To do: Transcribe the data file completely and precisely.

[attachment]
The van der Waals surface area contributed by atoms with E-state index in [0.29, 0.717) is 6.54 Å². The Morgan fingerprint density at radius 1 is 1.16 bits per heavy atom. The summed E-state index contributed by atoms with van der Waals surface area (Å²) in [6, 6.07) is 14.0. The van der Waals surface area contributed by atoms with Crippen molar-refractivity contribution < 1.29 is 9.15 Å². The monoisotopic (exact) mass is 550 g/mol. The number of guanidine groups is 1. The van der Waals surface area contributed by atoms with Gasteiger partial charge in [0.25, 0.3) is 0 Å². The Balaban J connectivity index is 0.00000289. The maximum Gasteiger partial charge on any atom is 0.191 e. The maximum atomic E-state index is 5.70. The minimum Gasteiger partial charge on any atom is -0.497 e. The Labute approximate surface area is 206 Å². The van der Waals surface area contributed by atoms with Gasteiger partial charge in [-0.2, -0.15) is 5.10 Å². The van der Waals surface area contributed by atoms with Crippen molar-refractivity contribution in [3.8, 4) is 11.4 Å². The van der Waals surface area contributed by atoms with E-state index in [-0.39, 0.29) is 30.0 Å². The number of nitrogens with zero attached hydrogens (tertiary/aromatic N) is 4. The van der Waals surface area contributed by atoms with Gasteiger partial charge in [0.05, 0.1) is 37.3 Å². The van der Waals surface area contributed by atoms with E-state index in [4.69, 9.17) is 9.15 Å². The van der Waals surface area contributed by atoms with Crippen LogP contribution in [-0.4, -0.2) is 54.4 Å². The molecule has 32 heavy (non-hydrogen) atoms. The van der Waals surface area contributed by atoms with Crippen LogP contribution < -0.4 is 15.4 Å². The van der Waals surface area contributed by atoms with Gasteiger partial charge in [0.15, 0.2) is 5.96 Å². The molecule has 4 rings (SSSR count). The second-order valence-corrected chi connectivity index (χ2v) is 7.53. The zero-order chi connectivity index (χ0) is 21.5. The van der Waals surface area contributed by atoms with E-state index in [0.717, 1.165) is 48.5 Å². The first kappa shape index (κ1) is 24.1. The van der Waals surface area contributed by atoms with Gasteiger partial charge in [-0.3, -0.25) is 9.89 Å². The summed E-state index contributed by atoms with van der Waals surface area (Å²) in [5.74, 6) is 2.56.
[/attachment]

The van der Waals surface area contributed by atoms with E-state index in [0.29, 0.717) is 6.54 Å². The Morgan fingerprint density at radius 1 is 1.16 bits per heavy atom. The summed E-state index contributed by atoms with van der Waals surface area (Å²) in [6, 6.07) is 14.0. The van der Waals surface area contributed by atoms with Crippen molar-refractivity contribution < 1.29 is 9.15 Å². The monoisotopic (exact) mass is 550 g/mol. The number of guanidine groups is 1. The van der Waals surface area contributed by atoms with Gasteiger partial charge in [0.25, 0.3) is 0 Å². The Balaban J connectivity index is 0.00000289. The maximum Gasteiger partial charge on any atom is 0.191 e. The maximum atomic E-state index is 5.70. The minimum Gasteiger partial charge on any atom is -0.497 e. The Labute approximate surface area is 206 Å². The van der Waals surface area contributed by atoms with Gasteiger partial charge in [-0.2, -0.15) is 5.10 Å². The van der Waals surface area contributed by atoms with Crippen molar-refractivity contribution in [3.8, 4) is 11.4 Å². The van der Waals surface area contributed by atoms with E-state index in [-0.39, 0.29) is 30.0 Å². The number of nitrogens with zero attached hydrogens (tertiary/aromatic N) is 4. The van der Waals surface area contributed by atoms with Gasteiger partial charge in [0.05, 0.1) is 37.3 Å². The van der Waals surface area contributed by atoms with E-state index in [4.69, 9.17) is 9.15 Å². The van der Waals surface area contributed by atoms with Crippen LogP contribution in [-0.4, -0.2) is 54.4 Å². The molecule has 32 heavy (non-hydrogen) atoms. The van der Waals surface area contributed by atoms with Crippen LogP contribution < -0.4 is 15.4 Å². The van der Waals surface area contributed by atoms with Gasteiger partial charge in [0.15, 0.2) is 5.96 Å². The molecule has 4 rings (SSSR count). The second-order valence-corrected chi connectivity index (χ2v) is 7.53. The zero-order chi connectivity index (χ0) is 21.5. The van der Waals surface area contributed by atoms with E-state index in [0.717, 1.165) is 48.5 Å². The first kappa shape index (κ1) is 24.1. The van der Waals surface area contributed by atoms with Gasteiger partial charge in [-0.3, -0.25) is 9.89 Å². The summed E-state index contributed by atoms with van der Waals surface area (Å²) in [5.74, 6) is 2.56.